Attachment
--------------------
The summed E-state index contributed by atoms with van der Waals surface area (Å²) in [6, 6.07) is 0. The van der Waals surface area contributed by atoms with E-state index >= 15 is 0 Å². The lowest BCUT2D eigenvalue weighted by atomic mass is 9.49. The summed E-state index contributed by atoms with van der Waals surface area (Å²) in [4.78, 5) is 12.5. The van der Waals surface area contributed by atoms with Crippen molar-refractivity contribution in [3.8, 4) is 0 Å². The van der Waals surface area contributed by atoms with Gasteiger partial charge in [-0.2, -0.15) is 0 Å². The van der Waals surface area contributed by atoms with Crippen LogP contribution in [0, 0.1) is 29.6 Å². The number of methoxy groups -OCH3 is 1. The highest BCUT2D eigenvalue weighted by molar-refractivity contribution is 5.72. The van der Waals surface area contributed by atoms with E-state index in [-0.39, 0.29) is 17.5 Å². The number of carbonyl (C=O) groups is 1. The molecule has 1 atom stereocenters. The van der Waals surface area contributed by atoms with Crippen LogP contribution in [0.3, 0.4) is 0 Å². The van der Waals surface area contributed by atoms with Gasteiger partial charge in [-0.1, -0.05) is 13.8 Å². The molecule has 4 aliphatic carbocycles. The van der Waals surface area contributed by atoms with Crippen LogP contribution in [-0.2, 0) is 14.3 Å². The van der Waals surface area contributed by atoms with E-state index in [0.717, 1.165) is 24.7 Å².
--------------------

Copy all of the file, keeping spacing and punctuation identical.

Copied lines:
The summed E-state index contributed by atoms with van der Waals surface area (Å²) in [6, 6.07) is 0. The van der Waals surface area contributed by atoms with E-state index >= 15 is 0 Å². The lowest BCUT2D eigenvalue weighted by atomic mass is 9.49. The summed E-state index contributed by atoms with van der Waals surface area (Å²) in [4.78, 5) is 12.5. The van der Waals surface area contributed by atoms with Crippen molar-refractivity contribution in [3.8, 4) is 0 Å². The van der Waals surface area contributed by atoms with Gasteiger partial charge in [-0.2, -0.15) is 0 Å². The van der Waals surface area contributed by atoms with Crippen LogP contribution in [0, 0.1) is 29.6 Å². The number of methoxy groups -OCH3 is 1. The highest BCUT2D eigenvalue weighted by molar-refractivity contribution is 5.72. The van der Waals surface area contributed by atoms with E-state index in [-0.39, 0.29) is 17.5 Å². The number of carbonyl (C=O) groups is 1. The molecule has 1 atom stereocenters. The van der Waals surface area contributed by atoms with Crippen LogP contribution in [0.3, 0.4) is 0 Å². The van der Waals surface area contributed by atoms with Gasteiger partial charge in [-0.1, -0.05) is 13.8 Å². The molecule has 4 aliphatic carbocycles. The van der Waals surface area contributed by atoms with Crippen LogP contribution in [-0.2, 0) is 14.3 Å². The van der Waals surface area contributed by atoms with E-state index in [0.717, 1.165) is 24.7 Å².